Taking Notes in macOS Sierra - dummies

Taking Notes in macOS Sierra

By Bob LeVitus

Notes is an electronic notepad for your Mac. A note is a convenient place to jot quick notes, recipes, phone numbers, or whatever. Some notes are shown here.

macos-sierra-notes
Notes is for making notes on your Mac.

To create a new note, choose File → New Note; press ⌘+N; or click the button with the little square and pencil in the toolbar.

Notes is supremely flexible; here are just a few things you can do:

  • Double-click a note to open it in its own window so you can drag it around onscreen by its title bar.

After opening a note in its own window, if you want the note to float in front of other windows so it’s always visible, choose Window → Float on Top.

  • Change text to any font, color, size, and style by selecting it and using the myriad of tools in the Format menu.
  • Search for a word or phrase in any note by typing your query in the Search box.
  • Create bulleted, numbered, or dashed lists by selecting the text and choosing Format → Font → Lists.
  • Create folders to organize your notes by choosing File → New Folder, pressing ⌘+Shift+N, or clicking the New Folder button at the bottom of the Folder list.

The Notes window must be selected to create a new folder. If a note in a window is active, the New Folder command will be unavailable. So click the main Notes window if the New Folder command is grayed out. Or click the New Note button in the toolbar, which is enabled even when working with a note in a separate window.

Folders in the Notes application are exclusive to Notes. In other words, the folders described in the following bullets aren’t folders in the Finder. You won’t find them on your hard disk; they live only in the Notes app (and iCloud or other Internet accounts if you’ve enabled them). And also remember that folders are strictly optional. If you don’t have a ton of notes, keeping them all in a single folder and using the Search box to filter them may work for you.

  • Show or hide the Folders list by choosing View → Show/Hide Folders or clicking the Show/Hide Folders button in the toolbar.
  • Show only Notes in a folder by clicking the folder name in the Folders list, or click All iCloud to see all your notes.
  • Automatically sync notes with your iDevice by using iCloud or other Internet Accounts by choosing Notes → Accounts, which will open the Internet Accounts System Preferences pane; then click the appropriate Internet account — such as Office 365 or Gmail — and enable its check box to sync Notes.
  • Send the contents of a Note via the Mail or Messages apps by choosing File → Share or clicking the Share icon.
  • Print a note by choosing File → Print or pressing ⌘+P.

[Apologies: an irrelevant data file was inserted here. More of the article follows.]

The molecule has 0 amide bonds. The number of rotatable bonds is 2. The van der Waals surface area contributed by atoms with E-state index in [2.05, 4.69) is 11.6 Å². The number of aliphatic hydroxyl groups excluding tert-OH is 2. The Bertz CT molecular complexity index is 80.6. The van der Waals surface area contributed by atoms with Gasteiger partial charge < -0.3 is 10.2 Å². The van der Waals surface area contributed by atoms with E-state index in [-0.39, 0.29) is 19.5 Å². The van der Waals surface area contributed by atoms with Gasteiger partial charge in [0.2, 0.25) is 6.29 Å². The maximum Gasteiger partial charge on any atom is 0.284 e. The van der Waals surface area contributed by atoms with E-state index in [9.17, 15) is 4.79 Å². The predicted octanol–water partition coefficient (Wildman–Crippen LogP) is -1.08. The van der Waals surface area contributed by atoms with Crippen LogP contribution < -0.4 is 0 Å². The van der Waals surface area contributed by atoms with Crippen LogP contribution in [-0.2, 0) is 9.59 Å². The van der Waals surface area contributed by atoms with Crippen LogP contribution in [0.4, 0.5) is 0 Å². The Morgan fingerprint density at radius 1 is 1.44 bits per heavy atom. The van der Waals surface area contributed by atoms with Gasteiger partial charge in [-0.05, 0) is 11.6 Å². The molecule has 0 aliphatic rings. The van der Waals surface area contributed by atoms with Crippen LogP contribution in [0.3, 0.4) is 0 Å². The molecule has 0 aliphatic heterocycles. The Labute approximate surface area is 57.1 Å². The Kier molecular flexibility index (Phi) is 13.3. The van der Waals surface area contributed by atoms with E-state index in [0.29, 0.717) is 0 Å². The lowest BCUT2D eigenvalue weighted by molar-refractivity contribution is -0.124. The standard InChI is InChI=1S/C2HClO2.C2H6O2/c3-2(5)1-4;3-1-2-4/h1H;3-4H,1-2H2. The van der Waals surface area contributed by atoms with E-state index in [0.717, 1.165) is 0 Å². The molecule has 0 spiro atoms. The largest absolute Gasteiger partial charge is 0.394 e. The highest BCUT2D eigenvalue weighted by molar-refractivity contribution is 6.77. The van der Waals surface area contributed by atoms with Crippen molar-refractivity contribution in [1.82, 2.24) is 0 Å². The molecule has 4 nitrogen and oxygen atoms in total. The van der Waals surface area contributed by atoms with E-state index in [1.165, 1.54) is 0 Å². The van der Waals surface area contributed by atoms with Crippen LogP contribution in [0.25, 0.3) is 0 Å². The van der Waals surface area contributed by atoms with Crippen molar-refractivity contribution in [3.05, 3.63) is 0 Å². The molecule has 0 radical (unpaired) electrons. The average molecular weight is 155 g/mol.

Whatever you type in a note is saved automatically as you type it, so Notes has no Save, Save As, or Duplicate commands.

Other Notes goodies include a spell checker, spoken notes, text substitutions (such as Smart Quotes and Smart Dashes), and transformations (such as Make Upper or Lowercase). You can find all these options on the Edit menu.

Moving right along, El Capitan introduced four new features in Notes:

  • You can drag and drop photos, PDFs, videos, and other files into a note, something that wasn’t possible in Notes prior to El Capitan (10.11).
  • The Attachments browser displays every external file you’ve dragged into every note in a single place, making it easier to find things. Click the Attachments button in the toolbar to see this feature in action; click the Attachments button again to go back to your notes.
  • Use the Share menu in apps such as Safari and Maps to add content to Notes.
  • You can add checklists (in addition to bulleted, numbered, and dashed lists), as shown in the to-do list in the middle, by clicking the Checklist button in the toolbar, by choosing Format → Checklist, or by using the shortcut ⌘+Shift+L.

New in Sierra is the ability to share notes with others and allow them to edit them. Here’s how it works: Click the Add People button in the toolbar and choose how you’d like to send your invitation: Mail, Messages, Twitter, Facebook, AirDrop, or Linked In.

If the person you invite is also running Sierra, she’ll see the note in her copy of Notes; if they’re running any other operating system, the note will open in the iCloud website for editing. When she’s done, you’ll see her edits in Notes on your Mac within a few minutes.

You now know everything you need to know to use and enjoy Sierra’s new, beefed-up Notes app!